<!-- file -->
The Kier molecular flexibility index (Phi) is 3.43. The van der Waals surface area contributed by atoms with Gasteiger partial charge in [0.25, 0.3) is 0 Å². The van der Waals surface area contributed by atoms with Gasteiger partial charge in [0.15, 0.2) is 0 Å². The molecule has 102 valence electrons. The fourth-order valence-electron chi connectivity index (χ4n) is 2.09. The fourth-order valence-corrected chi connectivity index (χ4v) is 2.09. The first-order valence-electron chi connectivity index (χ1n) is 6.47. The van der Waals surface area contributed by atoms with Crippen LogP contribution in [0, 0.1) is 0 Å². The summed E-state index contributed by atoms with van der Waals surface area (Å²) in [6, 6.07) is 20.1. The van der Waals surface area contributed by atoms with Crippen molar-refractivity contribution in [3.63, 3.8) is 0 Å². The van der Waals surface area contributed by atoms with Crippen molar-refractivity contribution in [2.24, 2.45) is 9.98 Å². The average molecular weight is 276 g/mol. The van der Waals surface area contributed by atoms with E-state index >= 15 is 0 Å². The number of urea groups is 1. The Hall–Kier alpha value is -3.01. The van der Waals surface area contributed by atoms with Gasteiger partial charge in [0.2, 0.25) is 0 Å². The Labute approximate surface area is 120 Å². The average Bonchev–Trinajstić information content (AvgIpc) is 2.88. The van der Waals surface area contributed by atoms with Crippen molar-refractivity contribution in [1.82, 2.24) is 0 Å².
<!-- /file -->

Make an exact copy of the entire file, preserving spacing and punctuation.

The Kier molecular flexibility index (Phi) is 3.43. The van der Waals surface area contributed by atoms with Gasteiger partial charge in [0.25, 0.3) is 0 Å². The van der Waals surface area contributed by atoms with Gasteiger partial charge in [0.15, 0.2) is 0 Å². The molecule has 102 valence electrons. The fourth-order valence-electron chi connectivity index (χ4n) is 2.09. The fourth-order valence-corrected chi connectivity index (χ4v) is 2.09. The first-order valence-electron chi connectivity index (χ1n) is 6.47. The van der Waals surface area contributed by atoms with Crippen LogP contribution in [0, 0.1) is 0 Å². The summed E-state index contributed by atoms with van der Waals surface area (Å²) in [6, 6.07) is 20.1. The van der Waals surface area contributed by atoms with Crippen molar-refractivity contribution in [3.63, 3.8) is 0 Å². The van der Waals surface area contributed by atoms with Crippen molar-refractivity contribution in [2.24, 2.45) is 9.98 Å². The average molecular weight is 276 g/mol. The van der Waals surface area contributed by atoms with E-state index >= 15 is 0 Å². The number of urea groups is 1. The Hall–Kier alpha value is -3.01. The van der Waals surface area contributed by atoms with Gasteiger partial charge in [0.2, 0.25) is 0 Å². The Labute approximate surface area is 120 Å². The average Bonchev–Trinajstić information content (AvgIpc) is 2.88. The van der Waals surface area contributed by atoms with Crippen molar-refractivity contribution in [1.82, 2.24) is 0 Å².